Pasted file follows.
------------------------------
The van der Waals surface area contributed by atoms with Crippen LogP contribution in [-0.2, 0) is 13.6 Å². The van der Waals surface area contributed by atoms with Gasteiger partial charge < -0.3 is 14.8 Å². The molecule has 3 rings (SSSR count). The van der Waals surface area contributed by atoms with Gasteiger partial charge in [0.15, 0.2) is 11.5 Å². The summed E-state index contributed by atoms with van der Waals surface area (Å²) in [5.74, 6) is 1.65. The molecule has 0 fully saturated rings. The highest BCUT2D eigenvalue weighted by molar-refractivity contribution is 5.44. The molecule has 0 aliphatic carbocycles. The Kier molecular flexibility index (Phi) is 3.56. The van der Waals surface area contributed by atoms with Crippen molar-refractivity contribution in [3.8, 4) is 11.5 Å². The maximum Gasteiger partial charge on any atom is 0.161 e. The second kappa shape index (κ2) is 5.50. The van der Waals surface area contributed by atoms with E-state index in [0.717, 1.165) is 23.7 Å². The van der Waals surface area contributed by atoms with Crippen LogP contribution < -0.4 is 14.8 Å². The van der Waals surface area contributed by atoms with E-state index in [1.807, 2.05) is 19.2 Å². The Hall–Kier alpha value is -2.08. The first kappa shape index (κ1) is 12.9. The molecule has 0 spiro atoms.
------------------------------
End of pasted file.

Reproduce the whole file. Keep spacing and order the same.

The van der Waals surface area contributed by atoms with Crippen LogP contribution in [-0.2, 0) is 13.6 Å². The van der Waals surface area contributed by atoms with Gasteiger partial charge < -0.3 is 14.8 Å². The molecule has 3 rings (SSSR count). The van der Waals surface area contributed by atoms with Gasteiger partial charge in [0.15, 0.2) is 11.5 Å². The summed E-state index contributed by atoms with van der Waals surface area (Å²) in [5.74, 6) is 1.65. The molecule has 0 fully saturated rings. The highest BCUT2D eigenvalue weighted by molar-refractivity contribution is 5.44. The molecule has 0 aliphatic carbocycles. The Kier molecular flexibility index (Phi) is 3.56. The van der Waals surface area contributed by atoms with Crippen molar-refractivity contribution in [3.8, 4) is 11.5 Å². The maximum Gasteiger partial charge on any atom is 0.161 e. The second kappa shape index (κ2) is 5.50. The van der Waals surface area contributed by atoms with E-state index in [0.717, 1.165) is 23.7 Å². The van der Waals surface area contributed by atoms with Crippen LogP contribution < -0.4 is 14.8 Å². The van der Waals surface area contributed by atoms with E-state index in [1.807, 2.05) is 19.2 Å². The Hall–Kier alpha value is -2.08. The first kappa shape index (κ1) is 12.9. The molecule has 0 spiro atoms.